On the first floor we presented an audiovisual experience, all audio interviews were animated with painting videos combined into a short movie that presented all the trader stories in a series.  Visitors were able to experience first hand the moving stories of resilience and hope.





 At the end of the event, a local artist illustrated the day that we captured in the image video.   


A big thank you to all visitors who were so positive about our exhibition and project!

Serrat, Sabina and their love affair with Latin America

At the end of the 1960s the story begins, forced by Juan Manuel Serrat’s exile in Mexico. It was love at first sight between the singer-songwriter and our people and culture.

For those of us who grew up during the 70s, his songs have accompanied us since our first adolescent loves, and make us reflect on dilemmas that transcend borders, such as death and freedom. Mediterráneo was his emblematic first album, with which we learnt about Franco’s repressive Spain, its sea and its white villages, its youthful utopias.

Later came his own productions and also musicalisations of extraordinary Latin American poets. His work is influenced by other poets , Pablo Neruda (Chile), Eduardo Galeano y Mario Benedetti (Uruguay) The South also exists this is his nineteenth album dedicated to poems by the Uruguayan poet. He has also covered songs by Violeta Parra (Chile) , Atahualpa Yupanqui (Argentina) and from Victor Jara (Chile). Committed and critical of the dictatorships in Latin America, for which Pinochet denied him entry to Chile in 1983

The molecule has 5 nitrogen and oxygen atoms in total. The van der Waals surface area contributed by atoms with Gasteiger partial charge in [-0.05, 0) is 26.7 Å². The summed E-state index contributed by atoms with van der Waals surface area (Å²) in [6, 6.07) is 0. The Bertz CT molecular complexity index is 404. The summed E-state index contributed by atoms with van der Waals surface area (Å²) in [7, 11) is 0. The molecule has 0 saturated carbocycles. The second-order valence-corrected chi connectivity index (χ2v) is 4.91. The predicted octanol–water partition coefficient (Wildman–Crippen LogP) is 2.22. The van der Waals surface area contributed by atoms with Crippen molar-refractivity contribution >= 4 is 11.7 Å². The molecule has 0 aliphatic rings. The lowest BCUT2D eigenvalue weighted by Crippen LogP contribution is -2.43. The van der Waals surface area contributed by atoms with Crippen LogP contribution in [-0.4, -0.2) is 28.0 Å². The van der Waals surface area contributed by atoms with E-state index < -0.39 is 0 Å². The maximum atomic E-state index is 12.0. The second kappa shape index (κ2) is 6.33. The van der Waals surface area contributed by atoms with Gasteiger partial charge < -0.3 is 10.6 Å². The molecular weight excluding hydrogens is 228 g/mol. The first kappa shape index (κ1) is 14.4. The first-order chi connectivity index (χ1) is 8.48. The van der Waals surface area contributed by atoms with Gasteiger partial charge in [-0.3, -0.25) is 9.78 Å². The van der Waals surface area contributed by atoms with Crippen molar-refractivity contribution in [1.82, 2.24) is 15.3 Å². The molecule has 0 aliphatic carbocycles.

Joaquin Sabina came to our continent later, following the path started by Serrat. He brought us the wildness and the excesses…and we love him for it. Just as we say that Juan Manuel brought poetry to music, Joaquin gave us spontaneity, rebelliousness and humour. Neither of them are noted for their vocal talent but Sabina can sing with the mariachis in Mexico or a tango in Buenos Aires with naturalness. The audience forgives those extra drinks on stage and turns a deaf ear to the noticeable passage of time that affects both their voices.

“19 days and 500 nights it’s still the song that most identifies Sabina, and it’s Noise is my favourite. My assumed fanaticism for Serra prevents me from choosing a song this compilation of songs and you will see that it is impossible to choose!

For some years now they have been performing together, giving concerts all over the continent, uniting music and friendship, between them and their audience The Symbol and the Cuate is a documentary that tells this love story between the artists and Latin America

We went to their concerts like to mass, with the same devotion, Serrat’s first concert in Argentina was unforgettable, after the dictatorship, with pure emotion we sang “para la libertad, sangro, lucho, pervivo”, with our eyes full of tears

We never felt them as foreigners, they are part of our recent history, in dark times,… we waited for his voice and words that accompanied and comforted us, when poetry guided the music and the music made us think. …..

Author: Angelines Yakin